Simpsons fans might be disappointed by the silver screen version of their favorite TV show. Then again, probably not. After 18 years, America’s beloved animated family arrives in theaters. The 87-minute movie plays like an extended episode. Blink a couple of times and it’s over.
Like Evan Almighty, The Simpsons Movie serves as a parable about our deteriorating environment. Springfield Lake is polluted and, thanks to Homer, gets overwhelmed with pig shit. The EPA decides to close Springfield in a dome, trapping the citizens. Locals rightly blame Homer, but the Simpsons escape the ugly mob and dome by diving into a sinkhole and coming out the other side. Next stop: Alaska.
Once in America’s final frontier, Marge wants to return to help save Springfield, while Homer likes his new snow-capped neighborhood. She leaves with Bart, Lisa and Maggie in tow. Later, Homer heads home on his own, and with Bart’s help saves the day. What more do you expect from a cartoon?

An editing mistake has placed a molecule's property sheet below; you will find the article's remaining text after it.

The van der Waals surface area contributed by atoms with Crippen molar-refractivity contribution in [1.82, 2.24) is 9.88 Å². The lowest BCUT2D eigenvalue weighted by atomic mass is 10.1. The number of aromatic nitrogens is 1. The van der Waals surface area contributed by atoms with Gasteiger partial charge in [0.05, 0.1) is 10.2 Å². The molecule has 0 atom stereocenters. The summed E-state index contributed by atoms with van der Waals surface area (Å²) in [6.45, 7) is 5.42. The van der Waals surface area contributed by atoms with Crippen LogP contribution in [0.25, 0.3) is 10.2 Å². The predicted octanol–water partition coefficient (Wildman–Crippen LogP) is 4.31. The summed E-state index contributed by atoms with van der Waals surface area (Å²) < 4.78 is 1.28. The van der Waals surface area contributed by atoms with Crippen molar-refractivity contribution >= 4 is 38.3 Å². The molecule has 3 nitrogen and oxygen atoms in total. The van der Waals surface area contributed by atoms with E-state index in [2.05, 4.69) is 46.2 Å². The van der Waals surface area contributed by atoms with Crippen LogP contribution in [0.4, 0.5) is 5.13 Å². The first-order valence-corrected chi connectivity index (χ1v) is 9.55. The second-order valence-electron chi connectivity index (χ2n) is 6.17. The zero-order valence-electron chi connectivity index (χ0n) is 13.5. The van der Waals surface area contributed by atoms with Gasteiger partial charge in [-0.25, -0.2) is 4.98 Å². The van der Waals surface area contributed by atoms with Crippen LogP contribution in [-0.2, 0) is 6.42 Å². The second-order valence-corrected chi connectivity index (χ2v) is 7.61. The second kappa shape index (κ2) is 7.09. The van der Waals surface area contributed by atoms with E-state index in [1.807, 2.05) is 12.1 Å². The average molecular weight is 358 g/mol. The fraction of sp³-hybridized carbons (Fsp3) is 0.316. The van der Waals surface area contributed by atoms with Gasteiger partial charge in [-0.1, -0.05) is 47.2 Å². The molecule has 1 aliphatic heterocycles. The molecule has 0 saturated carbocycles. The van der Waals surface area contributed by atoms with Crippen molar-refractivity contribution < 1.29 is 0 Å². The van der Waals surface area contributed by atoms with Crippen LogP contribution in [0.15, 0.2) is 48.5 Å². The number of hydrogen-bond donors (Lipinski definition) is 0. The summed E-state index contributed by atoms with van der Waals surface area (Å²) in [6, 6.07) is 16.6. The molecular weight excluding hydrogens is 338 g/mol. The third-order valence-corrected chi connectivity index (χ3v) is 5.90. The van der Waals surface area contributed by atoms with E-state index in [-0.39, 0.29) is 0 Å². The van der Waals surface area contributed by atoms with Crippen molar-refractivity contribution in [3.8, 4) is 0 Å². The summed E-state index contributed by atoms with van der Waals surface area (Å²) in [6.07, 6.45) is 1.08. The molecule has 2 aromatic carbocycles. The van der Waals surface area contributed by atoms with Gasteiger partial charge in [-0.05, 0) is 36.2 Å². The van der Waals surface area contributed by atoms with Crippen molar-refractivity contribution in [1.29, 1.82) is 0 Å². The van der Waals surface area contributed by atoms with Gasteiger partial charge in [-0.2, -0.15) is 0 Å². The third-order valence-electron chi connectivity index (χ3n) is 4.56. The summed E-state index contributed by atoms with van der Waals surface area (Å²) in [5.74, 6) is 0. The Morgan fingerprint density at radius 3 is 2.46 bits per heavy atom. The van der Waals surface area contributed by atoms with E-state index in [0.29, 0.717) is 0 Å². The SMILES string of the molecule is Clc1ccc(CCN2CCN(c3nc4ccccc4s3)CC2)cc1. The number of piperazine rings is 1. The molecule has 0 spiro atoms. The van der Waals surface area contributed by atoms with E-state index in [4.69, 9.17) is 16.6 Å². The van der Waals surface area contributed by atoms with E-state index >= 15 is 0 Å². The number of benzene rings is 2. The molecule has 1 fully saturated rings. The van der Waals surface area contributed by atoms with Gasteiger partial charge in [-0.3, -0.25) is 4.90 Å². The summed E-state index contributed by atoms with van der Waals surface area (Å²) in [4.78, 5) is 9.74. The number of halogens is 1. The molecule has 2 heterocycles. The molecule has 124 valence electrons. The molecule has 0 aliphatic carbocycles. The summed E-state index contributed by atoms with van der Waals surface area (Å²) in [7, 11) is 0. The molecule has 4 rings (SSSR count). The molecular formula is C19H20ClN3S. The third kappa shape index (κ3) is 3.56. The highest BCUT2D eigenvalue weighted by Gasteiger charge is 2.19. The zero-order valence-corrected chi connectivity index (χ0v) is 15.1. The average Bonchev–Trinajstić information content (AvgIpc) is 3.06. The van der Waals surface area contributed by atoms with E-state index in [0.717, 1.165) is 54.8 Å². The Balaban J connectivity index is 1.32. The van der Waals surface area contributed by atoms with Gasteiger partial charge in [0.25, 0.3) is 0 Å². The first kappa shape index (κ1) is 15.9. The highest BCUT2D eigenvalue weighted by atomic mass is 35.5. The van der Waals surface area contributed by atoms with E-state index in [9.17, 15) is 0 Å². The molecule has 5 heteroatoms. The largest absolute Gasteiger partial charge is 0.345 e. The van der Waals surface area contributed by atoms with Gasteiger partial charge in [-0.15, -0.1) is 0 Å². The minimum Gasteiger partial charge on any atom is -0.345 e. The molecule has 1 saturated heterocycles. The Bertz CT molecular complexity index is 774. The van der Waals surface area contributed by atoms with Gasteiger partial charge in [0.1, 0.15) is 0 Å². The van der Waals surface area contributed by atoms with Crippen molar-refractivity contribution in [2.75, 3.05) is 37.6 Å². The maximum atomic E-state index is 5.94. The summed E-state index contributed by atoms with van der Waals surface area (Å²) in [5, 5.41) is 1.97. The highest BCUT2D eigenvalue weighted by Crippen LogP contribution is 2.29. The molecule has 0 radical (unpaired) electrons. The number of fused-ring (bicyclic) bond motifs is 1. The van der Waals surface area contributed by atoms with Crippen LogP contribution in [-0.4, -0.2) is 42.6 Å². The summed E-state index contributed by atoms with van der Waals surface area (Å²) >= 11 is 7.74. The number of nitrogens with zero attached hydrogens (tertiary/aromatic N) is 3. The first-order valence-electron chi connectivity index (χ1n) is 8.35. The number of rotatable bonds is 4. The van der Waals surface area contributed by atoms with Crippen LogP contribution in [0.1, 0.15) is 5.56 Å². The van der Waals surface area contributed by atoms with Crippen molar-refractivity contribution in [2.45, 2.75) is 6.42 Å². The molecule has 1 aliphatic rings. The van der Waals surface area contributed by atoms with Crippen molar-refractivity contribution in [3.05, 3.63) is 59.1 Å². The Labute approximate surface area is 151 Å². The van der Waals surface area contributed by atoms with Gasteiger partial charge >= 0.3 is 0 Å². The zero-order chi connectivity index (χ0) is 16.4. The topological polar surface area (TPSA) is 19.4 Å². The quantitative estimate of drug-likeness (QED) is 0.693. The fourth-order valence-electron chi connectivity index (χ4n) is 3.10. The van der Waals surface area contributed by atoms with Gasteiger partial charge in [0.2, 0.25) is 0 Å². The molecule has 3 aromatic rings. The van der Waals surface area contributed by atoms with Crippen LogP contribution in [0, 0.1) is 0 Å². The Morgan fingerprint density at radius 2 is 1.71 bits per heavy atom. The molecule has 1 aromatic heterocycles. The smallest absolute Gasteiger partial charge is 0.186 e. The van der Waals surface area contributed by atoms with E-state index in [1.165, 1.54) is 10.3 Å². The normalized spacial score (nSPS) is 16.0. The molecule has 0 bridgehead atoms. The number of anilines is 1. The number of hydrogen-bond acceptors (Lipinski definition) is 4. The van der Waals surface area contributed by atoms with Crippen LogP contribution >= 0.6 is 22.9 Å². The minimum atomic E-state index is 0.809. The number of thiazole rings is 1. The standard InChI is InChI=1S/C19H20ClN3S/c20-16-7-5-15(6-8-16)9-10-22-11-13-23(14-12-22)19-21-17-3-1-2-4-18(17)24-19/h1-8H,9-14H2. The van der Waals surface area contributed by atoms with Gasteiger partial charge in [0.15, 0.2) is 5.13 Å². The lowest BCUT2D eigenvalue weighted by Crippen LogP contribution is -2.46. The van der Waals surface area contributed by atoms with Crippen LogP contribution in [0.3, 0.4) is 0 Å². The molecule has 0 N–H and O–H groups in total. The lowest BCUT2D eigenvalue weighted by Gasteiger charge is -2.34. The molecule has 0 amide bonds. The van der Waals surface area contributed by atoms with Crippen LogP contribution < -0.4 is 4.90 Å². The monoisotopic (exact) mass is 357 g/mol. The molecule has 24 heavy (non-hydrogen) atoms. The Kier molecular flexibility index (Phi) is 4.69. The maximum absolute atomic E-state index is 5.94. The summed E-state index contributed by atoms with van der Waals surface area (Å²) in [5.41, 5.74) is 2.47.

Watching The Simpsons Movie is like playing a game of catch-the-pop-culture references. There’s a movie called The Irritating Truth, President Schwarzenegger (“I was elected to lead, not read!”), Dome Depot, a Tom Hanks cameo, Red Rash Inn, Eski-Moe’s (a bar), Grand Theft Walrus (a video game) and the goofy theme song, “Spider Pig.”
The Simpsons Movie is funny, as expected, but not uproarious. Sometimes it pounds you over the head. And Homer and Marge’s split up and reunion are downright corny.
“What a great little accident you turned out to be,” Homer tells Bart. The same could be said about The Simpsons TV series, but not this movie.